Saddles: The Best Ice Fishing Hotspots On Any Lake

Posted by Chris Larsen on 18th Apr 2024

Saddles: The Best Ice Fishing Hotspots On Any Lake

Fishing out of a hardsided fish house is one of the best ways to enjoy winter on the ice. It’s comfortable and you often have full access to creature comforts like a stove and television. But one of the downsides to a fishhouse compared to a portable, is less mobility. Today’s wheelhouses and skidhouses are getting better, but they’re still not as mobile as portable shelters.

Finding the perfect spot to place your fishhouse is more important when fishing with a wheelhouse. One of my favorite spots to drop a house down is a saddle. When I’m looking for saddles on a piece of water, I’m looking for a low point between two humps. I’ve found these spots to be even better if there is a nice basin on both sides of the humps. The saddle is essentially a highway between the two basins. Instead of going up the humps or climbing a hill, fish would rather slide through the valley or saddle between them. Fish are not unlike ourselves, they’re likely to choose the easiest path to get where they want to go.

The great thing about these locations is there is access to break lines, deep water, and humps. It’s a combination of all of the best pieces of structure in one place. Saddles tend to be most active in the golden hours before sunset and right after sunrise as fish move in and out of feeding areas but I’ve found some of the best saddles provide action nearly all day long and into the night hours. Think of saddles just like a highway. They’re busiest during rush hour but there are usually cars flowing through just about any time of day.

I typically set up right inside the vortex of the saddle. The centerpoint is usually the hottest spot but not all saddles are made the same. If it seems slow and the weather allows for it, get out and explore. Drill some holes around the house, and drop your electronics down. Whether its forward-facing sonar like Live Scope, traditional sonar, or even an underwater camera, taking a look around could lead you to a better spot or confirm what you already believe about the area.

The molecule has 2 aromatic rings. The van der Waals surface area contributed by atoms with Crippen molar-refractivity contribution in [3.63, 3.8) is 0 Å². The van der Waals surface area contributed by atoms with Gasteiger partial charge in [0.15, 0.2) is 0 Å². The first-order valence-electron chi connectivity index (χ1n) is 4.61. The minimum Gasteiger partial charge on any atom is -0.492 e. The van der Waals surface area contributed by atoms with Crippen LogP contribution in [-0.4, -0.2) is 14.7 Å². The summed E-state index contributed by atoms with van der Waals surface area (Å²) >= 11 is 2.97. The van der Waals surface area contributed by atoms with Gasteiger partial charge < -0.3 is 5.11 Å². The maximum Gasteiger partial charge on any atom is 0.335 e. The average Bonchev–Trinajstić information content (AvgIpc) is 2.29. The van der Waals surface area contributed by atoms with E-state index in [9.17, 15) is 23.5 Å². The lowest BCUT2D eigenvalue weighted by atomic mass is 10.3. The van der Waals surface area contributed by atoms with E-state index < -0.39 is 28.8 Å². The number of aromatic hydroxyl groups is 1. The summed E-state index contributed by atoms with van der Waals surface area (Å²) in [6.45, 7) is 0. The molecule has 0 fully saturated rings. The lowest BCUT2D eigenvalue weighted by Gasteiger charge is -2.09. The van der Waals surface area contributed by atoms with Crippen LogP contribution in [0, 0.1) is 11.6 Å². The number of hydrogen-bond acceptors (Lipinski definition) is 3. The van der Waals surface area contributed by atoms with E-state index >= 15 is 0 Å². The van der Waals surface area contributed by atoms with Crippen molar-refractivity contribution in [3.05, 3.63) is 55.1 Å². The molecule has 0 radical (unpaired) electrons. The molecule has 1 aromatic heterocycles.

If conditions allow, do a little jigging or even set up some tipups to get an idea of where to attack further. Once you find the perfect spot on a saddle, it’s usually productive during future trips. You’re not fishing for fish that live in that spot. You’re simply picking off fish as they move through the area. The other exciting part of fishing saddles is you never know what you’ll catch. It may be a crappie hotspot but walleye, pike, and bass could be using it. A lot of people would prefer to pass on the bass but they are a ton of fun to catch through the ice.

The other nice thing about saddles is there often is no visual indication of structure from above the ice. It’s pretty easy to see points without the use of any electronics. Many saddles go unnoticed by novice anglers so many of them are not inhabited by hordes of ice anglers. I’ve often fished my favorite saddles without anyone around me.

When it comes to fishing strategies for saddles, the classic 1-2 punch of a jigging rod and a deadstick is probably the best advice I can give. If a fish doesn’t like aggressive jigging, it will hit the live bait on a deadstick. But my best advice is to use as many lines as you legally can. Covering the area with several baits with tipups or rattle reels will help maximize your success. Not using all the lines you legally can is a mistake I often see anglers make.

Saddles are often one of the most productive ice fishing spots on a given lake. And the best part is, they’re often overlooked by other anglers. 

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